Vue de Monde, Melbourne restaurant review
A more playful world view
French remains the mother tongue at Vue de Monde, but with foraged beach herbs and kangaroo-hide tabletops, the accent’s now decidedly Australian, writes Michael Harden.
Relaxed. It’s never been a word to spring to mind in relation to Vue de Monde, nor is it an obvious choice when imagining this latest version of Shannon Bennett’s fine-diner, 55 stories above the CBD on the former observation deck of the Rialto building. But relaxed it has become. Not in terms of standards, and certainly not in terms of prices or theatricality, but in attitude and (without getting too hippie about it) in feel. This new Vue de Monde is a warmer, more tactile and more personable beast than previous incarnations, and with the obvious addition of a cracking view, it’s become a restaurant that can be thoroughly enjoyed as well as admired.
The tables are a good place to come to grips with the new approach. First off, there are no cloths, in line with an environmental policy that encompasses various forms of recycling, composting and energy saving across the restaurant. The policy probably has its roots in sentiments both noble and, in the current climate, pragmatic. This is, after all, a location that demands every micro herb take a 55-storey lift ride before it graces a plate.
So instead of heavily laundered snowy white linen, the tables are covered in dark, textured kangaroo hide, stitched and tacked across the tabletop, over the sides and halfway down the thin dark timber legs. The hide is a lovely surface to lean on – and the first nod to the restaurant’s Australiana theme. The table is empty apart from a meticulously arranged pile of smooth river pebbles and blackened sticks at its centre. At first glance, the arrangement seems like just another part of the elegant and natural décor – screens of darkened sticks cover the ceiling and a glimmering curving wall riffs on corrugated iron – and it certainly plays that role. But as the meal progresses, the sticks and stones become integrated into the meal: the gnarled sticks (actually Penfolds Grange vines) become cutlery rests, the larger stones open to reveal salt and pepper or to become receptacles for the butter that is formed into quenelles at the table. Other stones have slits cut into them to hold steak knives that arrive with the meat courses.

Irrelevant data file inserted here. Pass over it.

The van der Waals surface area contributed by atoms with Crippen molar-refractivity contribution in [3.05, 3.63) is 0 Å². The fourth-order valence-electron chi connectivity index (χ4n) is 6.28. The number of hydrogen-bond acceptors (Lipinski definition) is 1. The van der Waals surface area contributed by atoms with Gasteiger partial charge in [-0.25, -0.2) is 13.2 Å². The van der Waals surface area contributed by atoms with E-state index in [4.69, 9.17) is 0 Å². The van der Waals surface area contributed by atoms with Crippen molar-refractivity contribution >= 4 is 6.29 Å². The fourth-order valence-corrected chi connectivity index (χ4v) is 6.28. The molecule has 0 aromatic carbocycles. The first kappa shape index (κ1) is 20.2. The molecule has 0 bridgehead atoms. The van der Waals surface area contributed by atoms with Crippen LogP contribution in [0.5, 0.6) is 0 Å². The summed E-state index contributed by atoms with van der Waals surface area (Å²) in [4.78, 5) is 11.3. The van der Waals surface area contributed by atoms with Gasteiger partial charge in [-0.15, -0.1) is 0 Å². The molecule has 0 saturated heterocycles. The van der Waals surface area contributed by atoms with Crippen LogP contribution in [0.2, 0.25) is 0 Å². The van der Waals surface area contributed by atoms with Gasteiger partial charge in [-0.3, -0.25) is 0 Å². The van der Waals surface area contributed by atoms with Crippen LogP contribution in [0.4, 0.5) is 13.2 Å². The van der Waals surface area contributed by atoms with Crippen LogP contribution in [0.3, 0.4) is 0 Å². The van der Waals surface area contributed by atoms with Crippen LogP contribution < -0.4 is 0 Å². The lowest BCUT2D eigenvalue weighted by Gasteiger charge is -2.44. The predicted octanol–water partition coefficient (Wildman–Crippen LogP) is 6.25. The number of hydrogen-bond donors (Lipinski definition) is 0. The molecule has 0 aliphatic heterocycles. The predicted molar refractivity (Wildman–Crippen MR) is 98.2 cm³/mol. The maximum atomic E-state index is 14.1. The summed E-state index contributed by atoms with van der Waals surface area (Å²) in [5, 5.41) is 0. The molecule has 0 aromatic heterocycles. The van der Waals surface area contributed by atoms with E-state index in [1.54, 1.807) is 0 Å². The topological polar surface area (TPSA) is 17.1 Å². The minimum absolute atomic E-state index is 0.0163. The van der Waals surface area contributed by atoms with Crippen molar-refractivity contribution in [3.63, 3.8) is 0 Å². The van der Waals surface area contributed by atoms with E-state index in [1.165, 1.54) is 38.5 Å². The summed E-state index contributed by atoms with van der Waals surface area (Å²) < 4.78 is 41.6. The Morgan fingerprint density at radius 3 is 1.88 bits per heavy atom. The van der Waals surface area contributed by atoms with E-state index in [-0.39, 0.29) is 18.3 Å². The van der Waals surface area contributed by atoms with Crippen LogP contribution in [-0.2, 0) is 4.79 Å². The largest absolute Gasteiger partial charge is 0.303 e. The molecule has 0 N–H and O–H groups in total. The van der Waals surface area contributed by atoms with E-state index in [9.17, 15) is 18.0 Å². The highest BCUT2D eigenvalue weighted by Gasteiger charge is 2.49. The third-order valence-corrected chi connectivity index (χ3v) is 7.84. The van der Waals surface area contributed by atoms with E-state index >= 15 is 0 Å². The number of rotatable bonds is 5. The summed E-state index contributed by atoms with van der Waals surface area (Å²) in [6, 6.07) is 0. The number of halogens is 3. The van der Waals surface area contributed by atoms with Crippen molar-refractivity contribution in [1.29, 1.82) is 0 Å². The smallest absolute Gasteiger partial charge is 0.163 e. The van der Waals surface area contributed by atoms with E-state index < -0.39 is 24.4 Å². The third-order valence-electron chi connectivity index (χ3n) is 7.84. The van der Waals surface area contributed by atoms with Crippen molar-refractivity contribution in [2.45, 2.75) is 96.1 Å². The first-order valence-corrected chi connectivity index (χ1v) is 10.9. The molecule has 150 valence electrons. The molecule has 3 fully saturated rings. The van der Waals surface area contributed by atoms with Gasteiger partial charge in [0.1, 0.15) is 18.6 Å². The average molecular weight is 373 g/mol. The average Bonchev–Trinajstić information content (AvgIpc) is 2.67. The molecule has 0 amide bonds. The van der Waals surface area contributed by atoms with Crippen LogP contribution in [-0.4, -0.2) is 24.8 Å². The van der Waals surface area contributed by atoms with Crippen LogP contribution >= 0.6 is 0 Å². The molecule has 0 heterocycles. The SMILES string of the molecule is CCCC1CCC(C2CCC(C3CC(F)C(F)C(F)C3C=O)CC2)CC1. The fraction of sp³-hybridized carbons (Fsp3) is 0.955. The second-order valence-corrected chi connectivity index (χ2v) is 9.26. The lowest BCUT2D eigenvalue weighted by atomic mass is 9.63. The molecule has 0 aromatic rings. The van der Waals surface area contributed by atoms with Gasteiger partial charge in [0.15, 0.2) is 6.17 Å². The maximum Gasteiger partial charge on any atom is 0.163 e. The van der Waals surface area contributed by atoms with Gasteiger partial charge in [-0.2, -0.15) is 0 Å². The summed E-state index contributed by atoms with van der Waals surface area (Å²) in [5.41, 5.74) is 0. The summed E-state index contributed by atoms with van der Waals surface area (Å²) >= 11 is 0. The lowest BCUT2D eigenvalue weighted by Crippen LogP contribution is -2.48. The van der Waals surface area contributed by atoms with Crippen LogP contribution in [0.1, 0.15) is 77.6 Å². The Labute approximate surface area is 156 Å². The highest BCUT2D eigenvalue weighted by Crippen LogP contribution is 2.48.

There’s more stonework involved when the bread and appetisers arrive. The bread lands in a kangaroo leather pouch with heated rocks in the bottom and the bread plates are slivers of polished bluestone. Three of the four appetisers – beautifully seasoned venison tartare sandwiched between thin sheets of crisp dried venison meat; a pleasingly strange truffle marshmallow dusted with salt, truffle crumbs and crushed coconut charcoal; little rods of raw pumpkin topped with lemon yoghurt and toasted pumpkin seeds – sit on top of bluestone chunks. The fourth of the appetiser quartet, a bite-sized square of intense smoked eel topped with a sliver of clear, crisp white chocolate praline and caviar, arrives on an earthenware plate, paler but similarly textural.